• $\begingroup$ @ Doriano Brogioli After watching the video again I edited the question to reflect new information and added some detail to clarify it. What Feynmann claims is a mathematical chance of ${\frac13}$. But as you said I think for a generic situation it should be a 0.5 chance. What do you think of it? $\endgroup$ Jun 2 at 12:23
  • $\begingroup$ @ Doriano Brogioli I understand Feynman used $\frac13$ as a lower limit instead of $\frac12$ to eliminate the impact of a possible statistical bias of a photon sample. As QM predicts $\frac14$ it should be sufficient for what Feynman was trying to prove. $\endgroup$ Jun 4 at 8:52

2 Answers 2


You are completely missing the point of Feynman covering this problem, and it is not really your fault. He is trying to abstract away the details of the actual experiment and that made it even more confusing than before.

The point he is trying to get you to understand, is that the experiment is showing that if you try to get an answer using classical logic and probability arguments, then you will get an answer that is in disagreement with experiment. This is the crux of his argument. The only way to get an agreement with experiment, is to abandon classical logic and use quantum logic.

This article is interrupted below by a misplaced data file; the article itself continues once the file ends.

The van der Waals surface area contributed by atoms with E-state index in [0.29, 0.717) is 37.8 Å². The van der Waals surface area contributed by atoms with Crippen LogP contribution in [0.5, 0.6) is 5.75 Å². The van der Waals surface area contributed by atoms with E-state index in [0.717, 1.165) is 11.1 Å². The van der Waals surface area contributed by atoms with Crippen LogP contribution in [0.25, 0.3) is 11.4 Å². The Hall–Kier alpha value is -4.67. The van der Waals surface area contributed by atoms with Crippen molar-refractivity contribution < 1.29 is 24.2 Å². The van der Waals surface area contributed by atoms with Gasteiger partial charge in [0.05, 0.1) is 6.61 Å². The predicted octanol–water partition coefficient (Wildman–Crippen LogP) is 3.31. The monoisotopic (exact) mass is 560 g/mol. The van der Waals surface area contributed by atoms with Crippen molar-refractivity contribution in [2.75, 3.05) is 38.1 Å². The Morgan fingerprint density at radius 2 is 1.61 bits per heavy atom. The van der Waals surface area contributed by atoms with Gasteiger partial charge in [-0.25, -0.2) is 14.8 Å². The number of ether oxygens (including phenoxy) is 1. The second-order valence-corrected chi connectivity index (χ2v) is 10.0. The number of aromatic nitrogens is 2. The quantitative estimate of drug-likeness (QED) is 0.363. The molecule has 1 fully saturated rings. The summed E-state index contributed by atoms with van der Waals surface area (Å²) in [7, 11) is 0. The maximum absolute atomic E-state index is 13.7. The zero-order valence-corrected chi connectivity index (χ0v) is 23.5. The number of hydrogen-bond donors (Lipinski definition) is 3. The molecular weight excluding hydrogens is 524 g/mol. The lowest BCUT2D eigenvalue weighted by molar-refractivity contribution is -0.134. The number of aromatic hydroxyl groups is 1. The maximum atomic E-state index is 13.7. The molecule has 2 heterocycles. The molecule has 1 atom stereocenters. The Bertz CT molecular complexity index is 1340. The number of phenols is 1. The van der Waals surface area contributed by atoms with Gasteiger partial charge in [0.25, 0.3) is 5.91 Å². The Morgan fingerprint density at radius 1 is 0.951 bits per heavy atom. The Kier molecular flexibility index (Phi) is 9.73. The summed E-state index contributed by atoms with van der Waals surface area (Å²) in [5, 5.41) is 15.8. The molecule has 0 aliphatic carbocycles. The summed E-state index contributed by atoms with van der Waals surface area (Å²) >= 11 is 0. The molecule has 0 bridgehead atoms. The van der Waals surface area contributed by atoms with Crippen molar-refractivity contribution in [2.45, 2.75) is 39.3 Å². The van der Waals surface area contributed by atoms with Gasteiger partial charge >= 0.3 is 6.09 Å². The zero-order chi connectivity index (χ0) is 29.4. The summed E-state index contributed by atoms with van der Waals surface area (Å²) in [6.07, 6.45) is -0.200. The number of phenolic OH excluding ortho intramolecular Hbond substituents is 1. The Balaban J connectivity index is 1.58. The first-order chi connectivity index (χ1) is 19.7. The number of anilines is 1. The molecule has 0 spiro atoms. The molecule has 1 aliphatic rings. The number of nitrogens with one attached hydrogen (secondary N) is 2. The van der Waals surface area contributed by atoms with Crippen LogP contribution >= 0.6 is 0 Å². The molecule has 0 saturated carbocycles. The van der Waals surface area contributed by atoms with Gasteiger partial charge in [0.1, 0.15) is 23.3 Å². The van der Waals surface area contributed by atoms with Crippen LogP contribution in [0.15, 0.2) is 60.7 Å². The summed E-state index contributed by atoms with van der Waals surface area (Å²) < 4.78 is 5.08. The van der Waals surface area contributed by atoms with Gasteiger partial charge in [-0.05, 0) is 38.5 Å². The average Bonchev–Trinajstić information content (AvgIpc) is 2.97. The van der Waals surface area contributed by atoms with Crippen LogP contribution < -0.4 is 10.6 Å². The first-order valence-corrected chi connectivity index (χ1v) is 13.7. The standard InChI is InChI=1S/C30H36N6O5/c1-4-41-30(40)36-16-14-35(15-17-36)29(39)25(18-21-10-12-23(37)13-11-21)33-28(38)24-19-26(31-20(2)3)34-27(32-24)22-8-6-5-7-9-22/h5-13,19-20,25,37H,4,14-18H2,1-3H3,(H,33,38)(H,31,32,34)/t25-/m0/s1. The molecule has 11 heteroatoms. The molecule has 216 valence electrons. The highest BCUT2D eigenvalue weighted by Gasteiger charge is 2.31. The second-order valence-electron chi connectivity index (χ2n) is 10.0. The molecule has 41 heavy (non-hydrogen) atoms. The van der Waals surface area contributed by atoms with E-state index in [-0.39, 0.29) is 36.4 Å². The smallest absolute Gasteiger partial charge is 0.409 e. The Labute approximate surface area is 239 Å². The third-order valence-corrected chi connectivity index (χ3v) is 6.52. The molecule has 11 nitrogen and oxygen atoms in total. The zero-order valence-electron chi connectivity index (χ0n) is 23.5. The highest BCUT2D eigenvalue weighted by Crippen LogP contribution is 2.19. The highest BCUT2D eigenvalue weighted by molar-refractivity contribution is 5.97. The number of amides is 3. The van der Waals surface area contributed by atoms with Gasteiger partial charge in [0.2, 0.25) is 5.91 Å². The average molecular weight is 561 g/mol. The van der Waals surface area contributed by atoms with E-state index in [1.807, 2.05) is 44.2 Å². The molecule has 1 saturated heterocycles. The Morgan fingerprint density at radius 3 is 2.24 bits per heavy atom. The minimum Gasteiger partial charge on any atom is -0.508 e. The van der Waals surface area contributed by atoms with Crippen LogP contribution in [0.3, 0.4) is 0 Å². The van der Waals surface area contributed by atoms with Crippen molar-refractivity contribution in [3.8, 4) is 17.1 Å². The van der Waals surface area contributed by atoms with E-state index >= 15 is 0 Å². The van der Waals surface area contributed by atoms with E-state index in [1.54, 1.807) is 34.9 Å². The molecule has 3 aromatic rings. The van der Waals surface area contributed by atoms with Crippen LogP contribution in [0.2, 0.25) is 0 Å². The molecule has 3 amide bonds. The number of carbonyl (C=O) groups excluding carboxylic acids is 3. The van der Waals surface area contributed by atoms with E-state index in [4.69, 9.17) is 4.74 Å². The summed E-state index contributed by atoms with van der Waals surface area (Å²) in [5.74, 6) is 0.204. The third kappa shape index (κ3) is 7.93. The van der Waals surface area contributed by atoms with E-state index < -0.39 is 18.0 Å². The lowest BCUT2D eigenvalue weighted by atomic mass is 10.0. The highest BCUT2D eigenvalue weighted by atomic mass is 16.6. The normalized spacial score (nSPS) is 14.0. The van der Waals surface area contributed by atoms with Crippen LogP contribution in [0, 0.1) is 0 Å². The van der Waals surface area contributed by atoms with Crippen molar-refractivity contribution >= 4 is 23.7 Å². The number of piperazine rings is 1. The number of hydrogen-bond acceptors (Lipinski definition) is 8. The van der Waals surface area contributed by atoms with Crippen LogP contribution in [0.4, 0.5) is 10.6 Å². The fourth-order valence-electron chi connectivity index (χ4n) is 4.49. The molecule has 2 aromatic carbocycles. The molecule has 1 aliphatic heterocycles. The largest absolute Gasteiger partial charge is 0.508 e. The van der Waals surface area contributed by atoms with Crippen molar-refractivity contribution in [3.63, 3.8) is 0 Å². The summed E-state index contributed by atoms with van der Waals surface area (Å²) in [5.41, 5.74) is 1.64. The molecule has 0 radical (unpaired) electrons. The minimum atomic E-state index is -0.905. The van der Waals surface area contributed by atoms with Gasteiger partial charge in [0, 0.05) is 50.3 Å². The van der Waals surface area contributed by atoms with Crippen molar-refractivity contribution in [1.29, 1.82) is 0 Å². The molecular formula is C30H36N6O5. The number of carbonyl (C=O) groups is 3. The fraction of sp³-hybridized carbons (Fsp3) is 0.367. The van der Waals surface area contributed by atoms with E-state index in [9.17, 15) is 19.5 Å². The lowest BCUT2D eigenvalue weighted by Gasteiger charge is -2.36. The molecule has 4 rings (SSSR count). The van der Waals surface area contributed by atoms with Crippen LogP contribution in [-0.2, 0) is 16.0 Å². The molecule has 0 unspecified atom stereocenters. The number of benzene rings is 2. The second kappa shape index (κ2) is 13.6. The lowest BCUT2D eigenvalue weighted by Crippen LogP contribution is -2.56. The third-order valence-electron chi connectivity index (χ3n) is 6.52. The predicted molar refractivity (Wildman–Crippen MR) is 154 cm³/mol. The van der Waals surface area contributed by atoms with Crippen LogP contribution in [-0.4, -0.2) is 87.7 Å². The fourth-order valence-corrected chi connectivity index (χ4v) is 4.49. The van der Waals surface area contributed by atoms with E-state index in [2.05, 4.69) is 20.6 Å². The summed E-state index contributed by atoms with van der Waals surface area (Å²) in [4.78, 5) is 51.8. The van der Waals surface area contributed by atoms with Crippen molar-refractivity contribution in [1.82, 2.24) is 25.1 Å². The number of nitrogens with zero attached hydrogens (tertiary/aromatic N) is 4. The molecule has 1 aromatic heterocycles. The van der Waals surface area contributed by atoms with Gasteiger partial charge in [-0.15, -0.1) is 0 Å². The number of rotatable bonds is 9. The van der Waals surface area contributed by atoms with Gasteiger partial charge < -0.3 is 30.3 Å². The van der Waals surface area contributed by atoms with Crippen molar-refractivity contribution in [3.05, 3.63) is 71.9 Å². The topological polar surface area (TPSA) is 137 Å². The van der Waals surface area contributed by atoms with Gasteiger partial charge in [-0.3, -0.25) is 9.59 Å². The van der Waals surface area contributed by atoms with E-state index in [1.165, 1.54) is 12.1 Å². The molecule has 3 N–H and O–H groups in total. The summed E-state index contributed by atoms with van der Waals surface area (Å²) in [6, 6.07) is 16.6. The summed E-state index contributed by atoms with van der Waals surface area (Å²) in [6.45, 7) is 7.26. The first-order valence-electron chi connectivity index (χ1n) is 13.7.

He is actually talking about Bell's theorem. The 3 buttons are the three $120^\circ$ angle polarisations that you can choose to use. After you measure one polarisation, if you immediately measure the same polarisation, then you get the same result. You can measure a different polarisation, you get the $\frac14$ same colour vs $\frac34$ different colour in experiment, but as you can see in the website, it should always be more than $\frac13$ agreement if you use classical logic.

That is, what we now understand about quantum theory is that you can reduce Bell's theorem into a box-colouring problem, and realise that there is no way to colour the boxes in the way that classical logic says it should be possible to. If you understand that, then the experiments are really telling you that you have no choice but to give up using classical logic on quantum problems.

  • $\begingroup$ I think I misunderstood Feynmanns three-quarter claim to be classical logic. After watching the video several times it was obvious he was referring to the statistical average obtained experimentally. He was adamant at some point in the video in reply to audience questions that it hasn't any resemblance to real particles but it is a simplified abstract model that applies to specific circumstances. But I don't understand ${\frac13}$ classical logic. Shouldn't it be ${\frac12}$? I am going to edit my question to reflect that. $\endgroup$ Jun 2 at 12:11